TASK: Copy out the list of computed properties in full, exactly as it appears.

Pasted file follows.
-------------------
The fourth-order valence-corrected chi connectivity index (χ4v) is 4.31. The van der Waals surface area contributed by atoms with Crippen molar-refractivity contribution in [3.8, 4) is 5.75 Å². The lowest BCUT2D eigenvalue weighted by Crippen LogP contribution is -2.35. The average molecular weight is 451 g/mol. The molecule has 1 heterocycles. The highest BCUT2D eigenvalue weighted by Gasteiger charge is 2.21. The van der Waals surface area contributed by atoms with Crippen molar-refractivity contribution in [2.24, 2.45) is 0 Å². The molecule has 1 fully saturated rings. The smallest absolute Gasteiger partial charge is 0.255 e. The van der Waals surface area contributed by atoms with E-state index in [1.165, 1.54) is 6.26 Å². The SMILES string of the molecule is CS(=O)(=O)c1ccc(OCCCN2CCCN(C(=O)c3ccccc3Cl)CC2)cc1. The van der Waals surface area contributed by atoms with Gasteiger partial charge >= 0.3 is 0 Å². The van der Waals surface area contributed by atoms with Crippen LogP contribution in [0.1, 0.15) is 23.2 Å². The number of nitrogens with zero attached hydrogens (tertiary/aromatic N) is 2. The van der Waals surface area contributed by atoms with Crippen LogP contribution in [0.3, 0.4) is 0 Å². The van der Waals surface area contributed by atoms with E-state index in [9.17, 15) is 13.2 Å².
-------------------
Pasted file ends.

The fourth-order valence-corrected chi connectivity index (χ4v) is 4.31. The van der Waals surface area contributed by atoms with Crippen molar-refractivity contribution in [3.8, 4) is 5.75 Å². The lowest BCUT2D eigenvalue weighted by Crippen LogP contribution is -2.35. The average molecular weight is 451 g/mol. The molecule has 1 heterocycles. The highest BCUT2D eigenvalue weighted by Gasteiger charge is 2.21. The van der Waals surface area contributed by atoms with Crippen molar-refractivity contribution in [2.24, 2.45) is 0 Å². The molecule has 1 fully saturated rings. The smallest absolute Gasteiger partial charge is 0.255 e. The van der Waals surface area contributed by atoms with E-state index in [1.165, 1.54) is 6.26 Å². The SMILES string of the molecule is CS(=O)(=O)c1ccc(OCCCN2CCCN(C(=O)c3ccccc3Cl)CC2)cc1. The van der Waals surface area contributed by atoms with Gasteiger partial charge >= 0.3 is 0 Å². The van der Waals surface area contributed by atoms with Crippen LogP contribution in [0.1, 0.15) is 23.2 Å². The number of nitrogens with zero attached hydrogens (tertiary/aromatic N) is 2. The van der Waals surface area contributed by atoms with Crippen LogP contribution in [0.3, 0.4) is 0 Å². The van der Waals surface area contributed by atoms with E-state index in [9.17, 15) is 13.2 Å².